WITH the cost of living pinching purses and the looming expense of Christmas over our heads, it’s unlikely many of us will be able to afford a facial any time soon.
But just because you can’t make it to the beauty salon, doesn’t mean you can’t bring the salon to you… for free.
Treatments don’t have to include the most luxurious skincare products and state-of-the-art tools. Sometimes less is more.
And doctors agree that giving yourself a facial at home with just a towel and bowl of hot water has a plethora of health benefits.
Known as facial steaming, it’s a way to open pores, release trapped sebum and remove blackheads – everything you’d pay to have done in a facial.
HOW TO DO IT
To have a free facial, simply pour around 500ml of hot water into a heat-safe bowl and set it onto a towel on a flat surface.
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For maximum benefit, wash your face with your everyday cleanser while the kettle is boiling or the water is heating up on the hob.
If you’re feeling particularly boujie, you can add a few drops of your favourite essential oil to the hot water – though this isn’t necessary to benefit from the steam.
Place a towel over your head so it covers around the bowl and lean your face over the bowl, creating a tent to trap the steam in and work its magic on your skin.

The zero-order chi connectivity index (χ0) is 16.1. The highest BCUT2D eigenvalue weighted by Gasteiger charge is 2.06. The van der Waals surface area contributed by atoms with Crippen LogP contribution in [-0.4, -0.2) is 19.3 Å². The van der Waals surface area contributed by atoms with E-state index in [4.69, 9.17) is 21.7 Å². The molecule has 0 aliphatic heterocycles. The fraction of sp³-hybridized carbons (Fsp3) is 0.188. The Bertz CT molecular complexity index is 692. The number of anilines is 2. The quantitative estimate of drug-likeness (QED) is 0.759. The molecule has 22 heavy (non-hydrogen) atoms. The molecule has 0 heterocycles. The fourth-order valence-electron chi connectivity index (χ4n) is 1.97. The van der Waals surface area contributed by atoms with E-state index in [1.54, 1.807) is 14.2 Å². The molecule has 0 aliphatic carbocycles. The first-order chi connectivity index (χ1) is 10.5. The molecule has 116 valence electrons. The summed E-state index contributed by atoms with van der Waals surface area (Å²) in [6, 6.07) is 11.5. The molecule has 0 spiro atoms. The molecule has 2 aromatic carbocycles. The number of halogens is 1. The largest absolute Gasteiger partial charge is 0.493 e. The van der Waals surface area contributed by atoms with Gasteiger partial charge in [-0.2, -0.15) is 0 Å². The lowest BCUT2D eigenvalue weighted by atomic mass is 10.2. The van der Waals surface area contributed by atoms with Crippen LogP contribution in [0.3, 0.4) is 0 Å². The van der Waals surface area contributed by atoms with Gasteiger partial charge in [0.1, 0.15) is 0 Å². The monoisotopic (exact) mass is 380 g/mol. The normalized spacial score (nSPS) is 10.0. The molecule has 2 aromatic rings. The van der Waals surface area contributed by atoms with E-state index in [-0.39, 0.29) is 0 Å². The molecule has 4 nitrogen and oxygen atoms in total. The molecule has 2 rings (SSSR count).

Steaming your face at home can work all kinds of magic to give you a glow-from-within.
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“Heat from the steam increases blood flow to the face, which can contribute to a more radiant complexion and improve luminosity,” explains Dr Sophie Momen, Consultant Dermatologist at the Cadogan Clinic.
“It can also help decongest sinuses. Facial steaming also helps prepare the skin for other treatments such as exfoliation or face masks, making the skin more receptive to the treatments.”
But Dr Sophie warned to not go too overboard with the beauty hack.
“Excessive heat exposure can lead to dilation of blood vessels which may worsen the appearance of broken capillaries,” she says.
“Those with pre-existing skin conditions such eczema, psoriasis, acne and rosacea, should be extra vigilant as heat can flare these conditions, accentuating redness and inflammation.
“If you’re unsure if you have these conditions, seek the advice of a dermatologist before starting facial steaming.
“I would also suggest leaving water to cool from boiling to warm and keeping the face about 30 cm from the water to avoid the risk of burning.
“It’s best to start slowly once a month to see how the skin tolerates facial steaming and build-up if required.
“The skin may be irritated after facial steaming, so gently pat it dry and apply moisturiser or hyaluronic acid serum to lock in the moisture.”
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